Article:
The last time we heard anything related to Royal Enfield, it wasn’t a positive one as they’ve axed their 500 series, namely the Bullet and Thunderbird (with Classic to follow suit). Determined to stay in the game, they’ve filed trademarks for two new models; the Royal Enfield Flying Flea and Roadster.
Both the Flying Flea and Roadster names were trademarked at the European Union Intellectual Property Office (EUIPO) which have been said to target a wider and younger demographic, particularly abroad. We get that they’re trying to do so with names like Sherpa and Hunter which they’ve filed trademarks for in the recent past, but Flying Flea?
The most well-known ‘Flying Flea’ was the Mignet Pou-du-Ciel, a French light homebuilt aircraft popular in 1933 which means “Louse of the Sky”. It’s going to be a hard sell for Royal Enfield when people Google the name and finds out that a lot of pilots crashed and died back in the 1930s when flying the ‘Flying Flea’ aircraft series.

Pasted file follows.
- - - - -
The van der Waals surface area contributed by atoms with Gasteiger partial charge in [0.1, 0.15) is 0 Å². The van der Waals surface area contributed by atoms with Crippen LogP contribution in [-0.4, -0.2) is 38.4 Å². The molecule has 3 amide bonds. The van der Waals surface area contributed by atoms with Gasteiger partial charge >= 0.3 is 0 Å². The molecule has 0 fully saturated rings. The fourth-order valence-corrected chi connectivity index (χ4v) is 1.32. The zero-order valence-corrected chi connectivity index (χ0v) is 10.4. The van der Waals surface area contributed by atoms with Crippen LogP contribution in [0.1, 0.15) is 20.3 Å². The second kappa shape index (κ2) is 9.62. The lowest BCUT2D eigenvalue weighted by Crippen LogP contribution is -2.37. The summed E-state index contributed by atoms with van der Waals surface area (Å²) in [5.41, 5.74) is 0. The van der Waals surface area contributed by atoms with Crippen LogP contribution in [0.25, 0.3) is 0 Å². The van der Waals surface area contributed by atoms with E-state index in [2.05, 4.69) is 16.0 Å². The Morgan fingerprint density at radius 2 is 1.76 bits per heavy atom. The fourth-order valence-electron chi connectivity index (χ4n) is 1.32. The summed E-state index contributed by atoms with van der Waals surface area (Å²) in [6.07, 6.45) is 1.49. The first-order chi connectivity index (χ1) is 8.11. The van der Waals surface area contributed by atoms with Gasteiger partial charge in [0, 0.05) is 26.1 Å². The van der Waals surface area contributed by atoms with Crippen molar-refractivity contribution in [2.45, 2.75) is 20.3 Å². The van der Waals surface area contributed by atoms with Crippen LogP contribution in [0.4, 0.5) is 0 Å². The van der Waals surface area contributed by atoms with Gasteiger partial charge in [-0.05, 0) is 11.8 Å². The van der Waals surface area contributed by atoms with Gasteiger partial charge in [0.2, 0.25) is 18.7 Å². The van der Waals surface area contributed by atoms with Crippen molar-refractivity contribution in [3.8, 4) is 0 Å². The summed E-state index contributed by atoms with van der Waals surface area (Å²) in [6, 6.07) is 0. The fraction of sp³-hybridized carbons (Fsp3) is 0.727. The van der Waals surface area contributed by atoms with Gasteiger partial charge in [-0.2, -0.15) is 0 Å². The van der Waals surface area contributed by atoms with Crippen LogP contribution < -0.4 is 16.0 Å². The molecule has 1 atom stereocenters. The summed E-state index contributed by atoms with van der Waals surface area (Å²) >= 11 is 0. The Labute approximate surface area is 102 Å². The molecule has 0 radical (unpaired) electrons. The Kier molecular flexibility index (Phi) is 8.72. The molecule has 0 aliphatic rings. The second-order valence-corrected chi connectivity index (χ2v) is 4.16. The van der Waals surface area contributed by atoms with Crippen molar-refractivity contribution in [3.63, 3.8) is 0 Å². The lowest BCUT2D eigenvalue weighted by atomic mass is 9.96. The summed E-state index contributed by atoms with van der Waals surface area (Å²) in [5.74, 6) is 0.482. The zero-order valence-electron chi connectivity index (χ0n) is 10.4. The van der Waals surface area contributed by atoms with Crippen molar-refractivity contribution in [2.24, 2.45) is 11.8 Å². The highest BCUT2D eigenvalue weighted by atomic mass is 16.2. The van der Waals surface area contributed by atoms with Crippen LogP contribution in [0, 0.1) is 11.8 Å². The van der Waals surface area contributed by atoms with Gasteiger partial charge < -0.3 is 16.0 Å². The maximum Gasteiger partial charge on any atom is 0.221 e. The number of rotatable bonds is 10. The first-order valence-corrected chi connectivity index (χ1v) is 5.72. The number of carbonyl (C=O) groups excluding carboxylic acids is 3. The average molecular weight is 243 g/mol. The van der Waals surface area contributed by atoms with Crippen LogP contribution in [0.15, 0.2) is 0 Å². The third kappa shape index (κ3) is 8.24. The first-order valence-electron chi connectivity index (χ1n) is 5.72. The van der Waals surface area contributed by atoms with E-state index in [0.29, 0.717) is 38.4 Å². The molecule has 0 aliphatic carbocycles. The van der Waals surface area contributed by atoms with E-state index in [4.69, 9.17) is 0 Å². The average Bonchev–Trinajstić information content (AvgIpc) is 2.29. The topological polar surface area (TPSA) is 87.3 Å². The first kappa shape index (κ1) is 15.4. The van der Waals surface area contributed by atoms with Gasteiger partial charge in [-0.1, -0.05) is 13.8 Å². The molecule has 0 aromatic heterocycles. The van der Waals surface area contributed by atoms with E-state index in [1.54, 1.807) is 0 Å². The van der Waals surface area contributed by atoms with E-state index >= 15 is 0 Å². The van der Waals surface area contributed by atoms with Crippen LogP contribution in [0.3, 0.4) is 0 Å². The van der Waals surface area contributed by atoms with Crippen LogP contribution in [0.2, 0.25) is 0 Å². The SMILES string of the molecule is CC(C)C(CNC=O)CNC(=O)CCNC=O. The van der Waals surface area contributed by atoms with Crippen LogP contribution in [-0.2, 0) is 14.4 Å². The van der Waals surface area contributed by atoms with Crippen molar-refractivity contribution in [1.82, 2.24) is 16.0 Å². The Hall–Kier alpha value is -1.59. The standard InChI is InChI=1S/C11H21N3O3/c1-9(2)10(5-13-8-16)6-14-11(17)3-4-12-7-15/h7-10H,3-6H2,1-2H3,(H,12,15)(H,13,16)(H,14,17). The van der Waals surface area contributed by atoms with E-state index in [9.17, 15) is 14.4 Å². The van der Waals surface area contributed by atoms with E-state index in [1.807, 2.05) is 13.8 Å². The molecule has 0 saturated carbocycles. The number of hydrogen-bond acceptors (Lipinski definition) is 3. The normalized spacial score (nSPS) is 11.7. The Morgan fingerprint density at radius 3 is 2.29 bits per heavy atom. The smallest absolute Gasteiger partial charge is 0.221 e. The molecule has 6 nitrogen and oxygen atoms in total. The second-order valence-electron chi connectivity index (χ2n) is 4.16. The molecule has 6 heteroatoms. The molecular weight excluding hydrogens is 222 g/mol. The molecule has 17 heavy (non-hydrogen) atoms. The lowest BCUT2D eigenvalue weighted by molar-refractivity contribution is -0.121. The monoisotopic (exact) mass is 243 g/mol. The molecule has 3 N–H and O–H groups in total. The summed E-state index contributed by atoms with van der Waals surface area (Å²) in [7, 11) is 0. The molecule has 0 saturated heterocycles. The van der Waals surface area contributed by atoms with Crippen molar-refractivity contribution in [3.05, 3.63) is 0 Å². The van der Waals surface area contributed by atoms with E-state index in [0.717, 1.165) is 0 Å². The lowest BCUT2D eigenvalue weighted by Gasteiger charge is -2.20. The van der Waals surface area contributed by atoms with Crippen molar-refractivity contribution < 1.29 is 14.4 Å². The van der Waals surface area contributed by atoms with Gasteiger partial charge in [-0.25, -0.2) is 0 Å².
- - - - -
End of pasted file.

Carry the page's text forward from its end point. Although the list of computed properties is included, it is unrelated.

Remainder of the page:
On a more relatable note, there was a very specific Royal Enfield used in World War II which got the same nickname. The WD/RE was a 125cc two-stroker which was developed for the British War Department that had folding handlebars and sealed fuel tank where they can literally be dropped off straight into the war zone using parachutes.
Our best guess would a bike that pays homage to its heroic ancestor but capacity-wise, it might be of a smaller displacement to entice more folks to get into the brand. As for the Roadster, that might just be another high-end variant that completes the brand’s current offering; the Continental GT and Interceptor 650.
Overall annual sales might have gone down for the past couple of years but with more and more folks recognising the quality of their higher-end models and affordable yet reliable machines, Royal Enfield might just climb out of that hole and celebrate success sooner than we think. The name might be a bit weird but if the bike is a badass, we wouldn’t mind having one. Flying Flea is indeed a great icebreaker.